Let it be duly noted, however, that I find the efficient business of self-pollination far superior, although this interlude did clarify some finer points.
And children grow almost as fast as vines; one by one, they all left home.
Tom began to wilt. Rheumatism, Jennie called it. She fussed over him, waited on him. He basked in her attention much like I bask in the sun.
Considering the span of their ages, everyone expected him to go first; it was the natural order of things.
I perceived it before she did. How, I cannot convey, but I discerned something stealthily growing, snaking its way silently through her inside parts, bit by bit. The terrible truth is that this Thing was like me. Powerful in the way it grew and took over. I had not fully known my own power until Tom extended the arbor with an enclosed walkway of trellises. My new shoots, innocent, so tender, had spiraled through the lattice. As I grew, my tendrils tightened; I began to pull the lattice into myself, out of control, until Jennie Jay and Tom cut that part of me away. They left the overhead beams of the new walkway for me to extend myself and luxuriate, but no more lattices, as I would only destroy them.
I sensed nothing good in the Thing that slowly choked the life out of Jennie Jay. It wanted to live, she wanted to live, I wanted to live; but I could not desire to live if my living was at the expense of hers.
The elongated arbor allowed me to get near the bedroom window. Jennie Jay, so small and white, lay still on the bed. Tom’s cane remained in the corner, for he seldom left her side, even when the neighbors came to relieve him, or when the children came to say good-bye.
He held her whenever she screamed, when the Thing, out of control, took, bent, consumed, destroyed. He was holding her on that last morning. The sun had just risen; dew sparkled like scattered seeds of fiery rainbows.
Her eyes opened, looked through the window at me.
It’s morning, Tom. Time to get going. I’ll wait for you under the wisteria. Come on whenever you’re ready, dearest.
Humans say envy is green. I am green. I know envy. I envied the pine tree given for her casket. I wanted to be the one, would have sacrificed myself, to hold her forever and ever.
Of course he knew. Before he nailed the lid shut, he hobbled outside with a pair of shears to clip a little sprig of my purple flowers. When his children and the neighbors attempted to help, he shooed them all away. He carried my flowers, placed them under Jennie Jay’s white fingers, kissed her hands, her face, one last time, and nailed the lid himself.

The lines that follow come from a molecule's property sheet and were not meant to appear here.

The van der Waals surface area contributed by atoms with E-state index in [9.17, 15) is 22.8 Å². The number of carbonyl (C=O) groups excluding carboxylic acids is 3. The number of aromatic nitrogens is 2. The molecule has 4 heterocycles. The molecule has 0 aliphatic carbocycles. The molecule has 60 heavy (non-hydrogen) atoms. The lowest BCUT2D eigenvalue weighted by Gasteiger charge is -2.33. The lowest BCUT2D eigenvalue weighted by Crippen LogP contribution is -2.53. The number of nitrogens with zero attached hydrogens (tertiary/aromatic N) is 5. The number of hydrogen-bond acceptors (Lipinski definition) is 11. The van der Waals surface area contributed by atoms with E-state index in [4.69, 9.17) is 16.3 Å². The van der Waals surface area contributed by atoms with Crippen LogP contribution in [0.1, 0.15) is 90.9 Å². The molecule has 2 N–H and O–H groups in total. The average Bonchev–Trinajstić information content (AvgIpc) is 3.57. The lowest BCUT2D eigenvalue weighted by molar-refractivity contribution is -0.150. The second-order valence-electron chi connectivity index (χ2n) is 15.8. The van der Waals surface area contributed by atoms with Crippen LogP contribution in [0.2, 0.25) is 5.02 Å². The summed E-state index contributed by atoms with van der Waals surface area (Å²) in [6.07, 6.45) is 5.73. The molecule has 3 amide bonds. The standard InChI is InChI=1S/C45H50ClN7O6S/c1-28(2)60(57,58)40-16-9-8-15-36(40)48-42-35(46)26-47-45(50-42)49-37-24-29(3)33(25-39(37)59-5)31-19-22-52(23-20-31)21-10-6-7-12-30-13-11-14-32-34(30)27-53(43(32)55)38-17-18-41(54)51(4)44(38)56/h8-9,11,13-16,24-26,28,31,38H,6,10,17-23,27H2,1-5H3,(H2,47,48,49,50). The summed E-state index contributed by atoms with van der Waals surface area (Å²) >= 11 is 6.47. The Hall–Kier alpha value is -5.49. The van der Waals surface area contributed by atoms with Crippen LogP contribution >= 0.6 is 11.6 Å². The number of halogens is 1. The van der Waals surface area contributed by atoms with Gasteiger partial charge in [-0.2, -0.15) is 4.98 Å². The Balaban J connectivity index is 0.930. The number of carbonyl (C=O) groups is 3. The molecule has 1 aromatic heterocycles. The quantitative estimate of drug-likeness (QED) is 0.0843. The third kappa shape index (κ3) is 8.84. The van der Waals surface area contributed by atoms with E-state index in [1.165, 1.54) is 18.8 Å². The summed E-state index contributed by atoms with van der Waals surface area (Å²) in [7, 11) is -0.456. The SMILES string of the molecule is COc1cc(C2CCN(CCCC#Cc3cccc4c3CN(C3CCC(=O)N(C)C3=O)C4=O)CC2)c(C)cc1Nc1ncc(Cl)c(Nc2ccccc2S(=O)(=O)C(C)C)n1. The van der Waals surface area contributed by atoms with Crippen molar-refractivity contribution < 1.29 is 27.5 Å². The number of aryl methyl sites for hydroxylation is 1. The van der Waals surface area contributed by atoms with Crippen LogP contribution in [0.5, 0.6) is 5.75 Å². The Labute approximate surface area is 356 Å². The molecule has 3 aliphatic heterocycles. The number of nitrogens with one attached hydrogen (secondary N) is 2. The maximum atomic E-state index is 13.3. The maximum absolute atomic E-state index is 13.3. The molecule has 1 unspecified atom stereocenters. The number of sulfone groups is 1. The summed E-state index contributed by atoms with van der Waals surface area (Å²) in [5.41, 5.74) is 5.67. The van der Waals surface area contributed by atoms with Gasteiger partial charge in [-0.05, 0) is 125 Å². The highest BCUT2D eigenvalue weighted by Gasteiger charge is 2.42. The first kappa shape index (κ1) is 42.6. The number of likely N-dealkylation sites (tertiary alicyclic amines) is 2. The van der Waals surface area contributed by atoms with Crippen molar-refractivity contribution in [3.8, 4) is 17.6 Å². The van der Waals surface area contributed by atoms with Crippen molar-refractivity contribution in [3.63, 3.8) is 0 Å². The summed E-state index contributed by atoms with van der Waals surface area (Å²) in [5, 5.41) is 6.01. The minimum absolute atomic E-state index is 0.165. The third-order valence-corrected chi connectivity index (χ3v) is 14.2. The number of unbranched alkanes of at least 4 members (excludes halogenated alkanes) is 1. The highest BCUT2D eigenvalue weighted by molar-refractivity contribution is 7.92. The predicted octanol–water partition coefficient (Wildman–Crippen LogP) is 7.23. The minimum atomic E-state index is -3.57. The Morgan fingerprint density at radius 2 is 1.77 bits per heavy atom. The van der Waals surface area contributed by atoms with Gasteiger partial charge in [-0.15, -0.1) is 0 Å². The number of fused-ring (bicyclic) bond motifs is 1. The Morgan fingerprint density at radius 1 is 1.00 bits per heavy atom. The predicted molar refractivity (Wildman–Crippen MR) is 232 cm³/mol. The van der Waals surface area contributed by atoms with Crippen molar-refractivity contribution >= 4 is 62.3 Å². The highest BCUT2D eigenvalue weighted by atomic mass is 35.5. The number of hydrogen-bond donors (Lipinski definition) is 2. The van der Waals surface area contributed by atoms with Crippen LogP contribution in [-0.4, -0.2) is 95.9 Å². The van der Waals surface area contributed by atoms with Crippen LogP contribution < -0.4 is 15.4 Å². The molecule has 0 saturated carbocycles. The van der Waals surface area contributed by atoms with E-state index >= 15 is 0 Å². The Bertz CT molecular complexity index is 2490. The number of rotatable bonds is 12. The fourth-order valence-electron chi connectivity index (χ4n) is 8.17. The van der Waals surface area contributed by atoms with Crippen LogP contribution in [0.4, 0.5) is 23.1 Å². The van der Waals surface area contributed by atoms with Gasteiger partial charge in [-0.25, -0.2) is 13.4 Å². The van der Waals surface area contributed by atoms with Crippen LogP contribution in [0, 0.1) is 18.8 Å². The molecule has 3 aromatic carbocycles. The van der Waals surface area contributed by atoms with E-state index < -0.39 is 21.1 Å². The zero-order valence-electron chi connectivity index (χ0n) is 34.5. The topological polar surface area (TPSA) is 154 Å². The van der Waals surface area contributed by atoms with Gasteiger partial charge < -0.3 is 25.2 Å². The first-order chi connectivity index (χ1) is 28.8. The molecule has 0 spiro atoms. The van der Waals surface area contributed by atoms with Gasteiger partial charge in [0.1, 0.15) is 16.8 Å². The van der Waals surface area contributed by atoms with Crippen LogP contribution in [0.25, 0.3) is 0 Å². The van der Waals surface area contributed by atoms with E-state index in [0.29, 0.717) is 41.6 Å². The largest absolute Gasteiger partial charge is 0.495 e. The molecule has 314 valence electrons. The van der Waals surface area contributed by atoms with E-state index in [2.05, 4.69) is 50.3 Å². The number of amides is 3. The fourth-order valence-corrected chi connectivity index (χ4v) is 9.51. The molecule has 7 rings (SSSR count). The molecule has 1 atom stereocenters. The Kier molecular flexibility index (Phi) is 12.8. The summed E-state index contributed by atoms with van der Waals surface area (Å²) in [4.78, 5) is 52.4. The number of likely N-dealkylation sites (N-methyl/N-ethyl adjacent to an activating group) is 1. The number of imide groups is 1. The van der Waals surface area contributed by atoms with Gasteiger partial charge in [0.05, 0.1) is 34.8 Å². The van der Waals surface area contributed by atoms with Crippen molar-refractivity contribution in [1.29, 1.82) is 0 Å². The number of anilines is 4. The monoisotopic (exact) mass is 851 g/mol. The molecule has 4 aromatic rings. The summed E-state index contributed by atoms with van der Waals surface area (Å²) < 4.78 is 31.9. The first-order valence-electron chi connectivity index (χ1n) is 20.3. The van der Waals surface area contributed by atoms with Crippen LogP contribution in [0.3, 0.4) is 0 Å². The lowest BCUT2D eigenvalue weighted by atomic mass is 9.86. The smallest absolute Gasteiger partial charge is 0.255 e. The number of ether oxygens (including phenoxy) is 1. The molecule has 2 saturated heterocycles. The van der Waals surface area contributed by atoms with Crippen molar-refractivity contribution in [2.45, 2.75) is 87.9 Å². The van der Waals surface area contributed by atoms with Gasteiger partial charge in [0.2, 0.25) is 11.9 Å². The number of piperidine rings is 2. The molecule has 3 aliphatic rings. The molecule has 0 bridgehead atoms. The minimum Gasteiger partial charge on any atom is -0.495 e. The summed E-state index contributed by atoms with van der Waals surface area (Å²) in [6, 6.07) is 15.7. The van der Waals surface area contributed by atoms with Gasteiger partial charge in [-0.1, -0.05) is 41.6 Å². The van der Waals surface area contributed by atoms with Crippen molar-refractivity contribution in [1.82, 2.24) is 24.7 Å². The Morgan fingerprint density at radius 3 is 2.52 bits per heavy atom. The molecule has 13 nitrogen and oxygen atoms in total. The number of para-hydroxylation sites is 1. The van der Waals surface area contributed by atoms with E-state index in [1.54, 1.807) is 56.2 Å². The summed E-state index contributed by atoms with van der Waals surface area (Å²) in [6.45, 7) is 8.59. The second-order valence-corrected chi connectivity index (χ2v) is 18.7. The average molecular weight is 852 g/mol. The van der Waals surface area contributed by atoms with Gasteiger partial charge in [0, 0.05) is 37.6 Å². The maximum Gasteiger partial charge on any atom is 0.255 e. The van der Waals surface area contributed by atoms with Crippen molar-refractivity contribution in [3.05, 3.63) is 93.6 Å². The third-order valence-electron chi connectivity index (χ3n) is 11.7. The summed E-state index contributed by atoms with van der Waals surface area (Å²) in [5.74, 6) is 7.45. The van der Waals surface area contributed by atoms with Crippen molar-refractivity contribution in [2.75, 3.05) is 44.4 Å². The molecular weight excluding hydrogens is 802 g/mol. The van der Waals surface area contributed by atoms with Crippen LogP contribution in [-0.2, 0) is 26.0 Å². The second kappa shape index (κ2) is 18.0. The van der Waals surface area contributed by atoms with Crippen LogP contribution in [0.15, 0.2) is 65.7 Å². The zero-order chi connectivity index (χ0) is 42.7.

He planted her beside their first baby, a wise distance away from the first Mrs. Griffin.
In his grief I was powerless. I could offer no condolence, could not weep, could not acknowledge our loss in any way other than shedding my blossoms, borne by the breeze to collect on the mound where she lay.
I lost track of time then. So did Tom. He did not come to me again but went quickly after her, his existence too intertwined with hers for him to adapt to a world without Jennie Jay in it. She was his world.
By then the garden was no more. The yard soon went wild. Grasses and weeds grew tall; the pecan tree rotted away. The Griffin children, their grandchildren, their great-grandchildren, came back from time to time, always in a hurry, visiting the graves, showing the land to potential buyers.
No one wanted it.
The barns collapsed. The house and I kept standing, even as saplings grew into trees around us. My arbor could not bear my weight; I crushed it. I latched onto a sturdy oak, where I climbed and climbed above the darkness of the woods which claimed for itself what was once the productive farm of a good, kind man.
I reached the house, at last. All traces of the whitewash were long gone. I wove myself through the bare clapboards and window frames, up the narrow staircase, back out between the cypress shingles.
She lived here, she was happy here. Her babies were born here. The walls and I were the last testaments to their love, that peculiar human gift. My tendrils tasted it all, absorbed it, took every bit and stored it deep within myself. My twisted trunk attained the girth of a man. Parts of my vine grew larger than Thomas Griffin’s muscular arms when they first wrapped around Jennie Jay.
I am all that remains. The house caved in from the ravages of time, weather, and me, but I am compelled ever onward and upward. Trees do not grow fast enough to suit me, for my goal is to reach the sun, that life-giving, golden orb beckoning from the periwinkle sky; I sense that something of Jennie Jay is there, just on the other side.
Until then, I draw from the essence of her deep within myself, where every sensation is preserved, where she lives on and on and on.
Her first and last words were of me.
First and last, first and last. My images of her keep circling, circling, ever-circling.
She was the first child I ever saw . . . .
But maybe not.
Wisteria’s last line is also its first, so, back to The Beginning . . . .